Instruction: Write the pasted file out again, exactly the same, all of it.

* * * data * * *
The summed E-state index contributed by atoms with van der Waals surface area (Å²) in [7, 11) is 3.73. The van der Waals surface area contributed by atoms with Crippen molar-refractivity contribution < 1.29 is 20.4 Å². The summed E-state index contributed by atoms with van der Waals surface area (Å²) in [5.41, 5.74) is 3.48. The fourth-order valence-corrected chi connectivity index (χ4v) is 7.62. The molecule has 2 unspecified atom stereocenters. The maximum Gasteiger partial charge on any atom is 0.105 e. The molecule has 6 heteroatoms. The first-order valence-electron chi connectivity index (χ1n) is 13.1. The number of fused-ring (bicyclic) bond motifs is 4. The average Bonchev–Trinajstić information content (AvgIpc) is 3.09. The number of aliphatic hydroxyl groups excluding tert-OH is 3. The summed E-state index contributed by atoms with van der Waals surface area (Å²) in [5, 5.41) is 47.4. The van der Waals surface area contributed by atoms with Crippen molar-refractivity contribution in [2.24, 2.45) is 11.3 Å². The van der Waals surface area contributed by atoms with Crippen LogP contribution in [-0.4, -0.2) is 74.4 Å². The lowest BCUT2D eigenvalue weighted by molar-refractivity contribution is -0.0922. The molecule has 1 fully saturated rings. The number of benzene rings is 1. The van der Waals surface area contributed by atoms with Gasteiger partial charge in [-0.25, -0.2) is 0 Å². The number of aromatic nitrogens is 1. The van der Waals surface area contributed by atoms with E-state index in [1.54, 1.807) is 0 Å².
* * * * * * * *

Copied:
The summed E-state index contributed by atoms with van der Waals surface area (Å²) in [7, 11) is 3.73. The van der Waals surface area contributed by atoms with Crippen molar-refractivity contribution < 1.29 is 20.4 Å². The summed E-state index contributed by atoms with van der Waals surface area (Å²) in [5.41, 5.74) is 3.48. The fourth-order valence-corrected chi connectivity index (χ4v) is 7.62. The molecule has 2 unspecified atom stereocenters. The maximum Gasteiger partial charge on any atom is 0.105 e. The molecule has 6 heteroatoms. The first-order valence-electron chi connectivity index (χ1n) is 13.1. The number of fused-ring (bicyclic) bond motifs is 4. The average Bonchev–Trinajstić information content (AvgIpc) is 3.09. The number of aliphatic hydroxyl groups excluding tert-OH is 3. The summed E-state index contributed by atoms with van der Waals surface area (Å²) in [5, 5.41) is 47.4. The van der Waals surface area contributed by atoms with Crippen molar-refractivity contribution in [2.24, 2.45) is 11.3 Å². The van der Waals surface area contributed by atoms with Crippen LogP contribution in [-0.4, -0.2) is 74.4 Å². The lowest BCUT2D eigenvalue weighted by molar-refractivity contribution is -0.0922. The molecule has 1 fully saturated rings. The number of benzene rings is 1. The van der Waals surface area contributed by atoms with Gasteiger partial charge in [-0.25, -0.2) is 0 Å². The number of aromatic nitrogens is 1. The van der Waals surface area contributed by atoms with E-state index in [1.54, 1.807) is 0 Å².